“The Doll People” by Ann M. Martin and Laura Godwin is the tale of the life of a porcelain doll named Annabelle. Although Annabelle doll is only 8-years old, she’s been “alive” for over 100 years, existing with her family inside their doll house at 26 Wetherby Lane.
Currently, Annabelle and her family are the possession of 8-year old Kate. Prior to Kate, they belonged to Kate’s mother, and to her grandma Katherine before that. Although the outside world has changed significantly during the past 100 years, nothing much in the Doll family’s life has, with the exception of Annabelle’s Auntie Sarah’s disappearance 45 years ago.
Annabelle becomes bored with her life, wishing something more would happen, when she discovers a diary written by her Aunty Sarah stashed away in the doll house. Intrigued, Annabelle starts to read it and becomes convinced that her Aunt is still inside the big people’s house. To the rest of her family’s dismay, Annabelle becomes determined to set off to find her aunt.
The reason the rest of Annabelle’s family is leery about her setting off outside of their doll house is because of the official “doll oath” that the Doll family took when they were created. In order to be a “thinking” and “alive” doll, not merely one who just exists as a play thing with no inner-thoughts, the dolls must agree to never do anything that risks humans seeing them outside of their normal stand-still doll state. The Dolls ARE allowed to talk and move, but they must return to the state that the humans left them in after the last play-session before they are discovered. The consequence of being seen breaking the oath results in “Doll State” where a doll is frozen for 24 hours. The consequence of being extraordinarily risky, putting the entire doll population in jeopardy, is “Permanent Doll State”: becoming an ordinary non-thinking, non-moving doll forever.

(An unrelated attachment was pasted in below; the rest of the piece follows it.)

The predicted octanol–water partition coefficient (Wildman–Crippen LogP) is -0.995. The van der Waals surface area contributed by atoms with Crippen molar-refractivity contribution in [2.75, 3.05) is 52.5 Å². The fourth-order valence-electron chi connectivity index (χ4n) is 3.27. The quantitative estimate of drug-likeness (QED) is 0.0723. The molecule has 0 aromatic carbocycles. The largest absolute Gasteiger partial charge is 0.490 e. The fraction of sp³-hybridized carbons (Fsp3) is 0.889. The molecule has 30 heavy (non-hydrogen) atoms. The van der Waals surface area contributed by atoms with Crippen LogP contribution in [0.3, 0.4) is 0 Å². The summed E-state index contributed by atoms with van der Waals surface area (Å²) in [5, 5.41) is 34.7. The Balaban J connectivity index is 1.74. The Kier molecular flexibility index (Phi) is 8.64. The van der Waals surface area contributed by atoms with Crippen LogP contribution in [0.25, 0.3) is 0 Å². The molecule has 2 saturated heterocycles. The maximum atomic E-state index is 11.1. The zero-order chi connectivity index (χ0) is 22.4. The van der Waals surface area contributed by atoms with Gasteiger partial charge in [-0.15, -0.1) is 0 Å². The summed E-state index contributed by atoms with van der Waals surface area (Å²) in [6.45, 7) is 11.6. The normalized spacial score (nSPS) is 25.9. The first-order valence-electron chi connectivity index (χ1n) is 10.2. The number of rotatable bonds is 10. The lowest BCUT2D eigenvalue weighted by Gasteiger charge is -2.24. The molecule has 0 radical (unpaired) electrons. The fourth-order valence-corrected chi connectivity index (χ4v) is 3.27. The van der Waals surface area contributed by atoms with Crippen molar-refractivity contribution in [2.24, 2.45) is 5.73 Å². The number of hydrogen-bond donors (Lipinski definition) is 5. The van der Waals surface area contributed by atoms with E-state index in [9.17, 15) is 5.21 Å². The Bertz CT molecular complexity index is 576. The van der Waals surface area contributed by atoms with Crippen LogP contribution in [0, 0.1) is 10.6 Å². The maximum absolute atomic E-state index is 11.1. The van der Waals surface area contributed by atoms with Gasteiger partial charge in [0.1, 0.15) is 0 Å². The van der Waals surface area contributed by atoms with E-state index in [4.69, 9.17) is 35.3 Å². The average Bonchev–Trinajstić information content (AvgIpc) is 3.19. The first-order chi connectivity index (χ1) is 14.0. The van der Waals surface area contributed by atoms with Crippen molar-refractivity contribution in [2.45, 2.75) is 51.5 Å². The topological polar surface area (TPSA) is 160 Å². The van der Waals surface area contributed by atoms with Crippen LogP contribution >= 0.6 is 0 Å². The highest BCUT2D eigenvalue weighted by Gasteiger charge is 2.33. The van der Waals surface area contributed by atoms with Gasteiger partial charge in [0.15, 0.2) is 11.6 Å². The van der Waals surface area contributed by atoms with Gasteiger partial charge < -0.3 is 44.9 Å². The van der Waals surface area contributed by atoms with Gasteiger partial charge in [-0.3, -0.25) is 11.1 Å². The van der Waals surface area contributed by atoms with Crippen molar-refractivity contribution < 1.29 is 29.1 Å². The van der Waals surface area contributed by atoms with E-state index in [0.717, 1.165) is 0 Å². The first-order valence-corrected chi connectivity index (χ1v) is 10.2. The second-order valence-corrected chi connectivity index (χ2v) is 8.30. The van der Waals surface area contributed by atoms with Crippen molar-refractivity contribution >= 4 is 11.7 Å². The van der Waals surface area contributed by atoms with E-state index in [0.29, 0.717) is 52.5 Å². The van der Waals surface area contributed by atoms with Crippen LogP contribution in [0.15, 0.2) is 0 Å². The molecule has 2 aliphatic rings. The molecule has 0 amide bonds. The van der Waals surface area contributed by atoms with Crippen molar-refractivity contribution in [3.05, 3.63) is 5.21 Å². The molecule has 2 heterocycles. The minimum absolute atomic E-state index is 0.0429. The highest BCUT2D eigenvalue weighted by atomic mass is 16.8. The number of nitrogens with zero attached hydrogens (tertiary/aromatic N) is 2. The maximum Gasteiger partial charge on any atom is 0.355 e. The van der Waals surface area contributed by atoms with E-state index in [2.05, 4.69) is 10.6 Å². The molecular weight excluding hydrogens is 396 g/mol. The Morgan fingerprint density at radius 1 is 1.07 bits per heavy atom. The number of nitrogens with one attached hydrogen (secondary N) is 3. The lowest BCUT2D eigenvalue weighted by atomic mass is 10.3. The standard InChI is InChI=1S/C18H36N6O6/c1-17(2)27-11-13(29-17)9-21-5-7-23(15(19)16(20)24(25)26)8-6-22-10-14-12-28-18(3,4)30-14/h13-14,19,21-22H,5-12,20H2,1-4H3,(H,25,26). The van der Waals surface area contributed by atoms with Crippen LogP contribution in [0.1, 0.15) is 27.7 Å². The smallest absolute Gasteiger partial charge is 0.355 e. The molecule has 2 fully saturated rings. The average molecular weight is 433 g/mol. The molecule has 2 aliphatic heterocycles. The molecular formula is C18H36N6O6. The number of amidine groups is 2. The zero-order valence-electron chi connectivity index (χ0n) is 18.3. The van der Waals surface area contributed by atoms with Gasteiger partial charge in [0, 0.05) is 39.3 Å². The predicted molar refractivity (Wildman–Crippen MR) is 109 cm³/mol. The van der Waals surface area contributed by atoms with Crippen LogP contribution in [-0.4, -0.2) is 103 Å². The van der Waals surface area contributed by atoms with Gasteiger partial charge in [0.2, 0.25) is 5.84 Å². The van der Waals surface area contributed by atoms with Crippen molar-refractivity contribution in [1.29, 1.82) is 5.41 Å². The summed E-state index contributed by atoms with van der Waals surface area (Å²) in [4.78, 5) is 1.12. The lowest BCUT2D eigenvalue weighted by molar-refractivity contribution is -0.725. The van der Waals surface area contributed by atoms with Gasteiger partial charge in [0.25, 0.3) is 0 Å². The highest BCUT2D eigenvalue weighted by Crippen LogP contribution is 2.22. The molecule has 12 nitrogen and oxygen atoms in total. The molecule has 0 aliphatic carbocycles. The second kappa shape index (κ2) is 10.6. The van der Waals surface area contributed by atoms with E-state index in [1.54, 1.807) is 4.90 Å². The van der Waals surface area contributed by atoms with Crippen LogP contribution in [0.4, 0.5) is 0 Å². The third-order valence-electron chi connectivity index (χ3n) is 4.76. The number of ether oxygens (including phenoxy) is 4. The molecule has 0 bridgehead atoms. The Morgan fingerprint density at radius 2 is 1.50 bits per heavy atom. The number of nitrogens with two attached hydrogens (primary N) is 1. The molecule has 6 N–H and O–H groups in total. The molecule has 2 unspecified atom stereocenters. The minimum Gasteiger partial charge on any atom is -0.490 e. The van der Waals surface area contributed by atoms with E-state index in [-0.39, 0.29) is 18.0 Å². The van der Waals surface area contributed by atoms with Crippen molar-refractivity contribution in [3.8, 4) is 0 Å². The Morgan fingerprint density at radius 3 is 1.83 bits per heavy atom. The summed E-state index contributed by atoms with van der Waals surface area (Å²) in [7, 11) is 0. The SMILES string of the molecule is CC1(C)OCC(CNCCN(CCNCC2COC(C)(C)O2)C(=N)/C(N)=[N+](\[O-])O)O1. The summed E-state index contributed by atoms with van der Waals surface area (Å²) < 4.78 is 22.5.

Annabelle musters up her courage and starts exploring the main house in search of her Auntie Sarah. During her first exploration, she discovers another doll family… a modern, plastic one named the “Funcrafts” who are meant as a birthday gift for Kate’s younger sister Nora. There is a girl named Tiffany in the Funcraft family who is Annabelle’s age and the two of them strike up a friendship. They form a club called “Society for Exploration and Location of Missing People” (SELMP for short), and are determined to solve “The Mystery of Auntie Sarah” once and for all.
How did Delia enjoy it?
I think at some point or another in a little girl’s life, she imagines what it would be like if her dolls come alive when she is sleeping, so “The Doll People” plays right into the fun fantasy. Delia enjoyed the mystery of the book, and there were many nights we both wanted to read more than one chapter. It’s hard to go wrong with Ann M. Martin (co-writer along with Laura Godwin). I was a HUGE fan of The Baby-sitters Club series growing up, so it’s fun for me as a mother to discover children’s books I haven’t yet read by her. “The Doll People” is complete as a stand alone book, but there are two more adventures with Annabelle and Tiffany that we will certainly be checking out: The Meanest Doll in the World and Runaway Dolls.
There are enough fun illustrations from Brian Selznick in this book to keep children younger than Delia engaged in this story, I think, so I’d recommend this book to children ages 5 and up!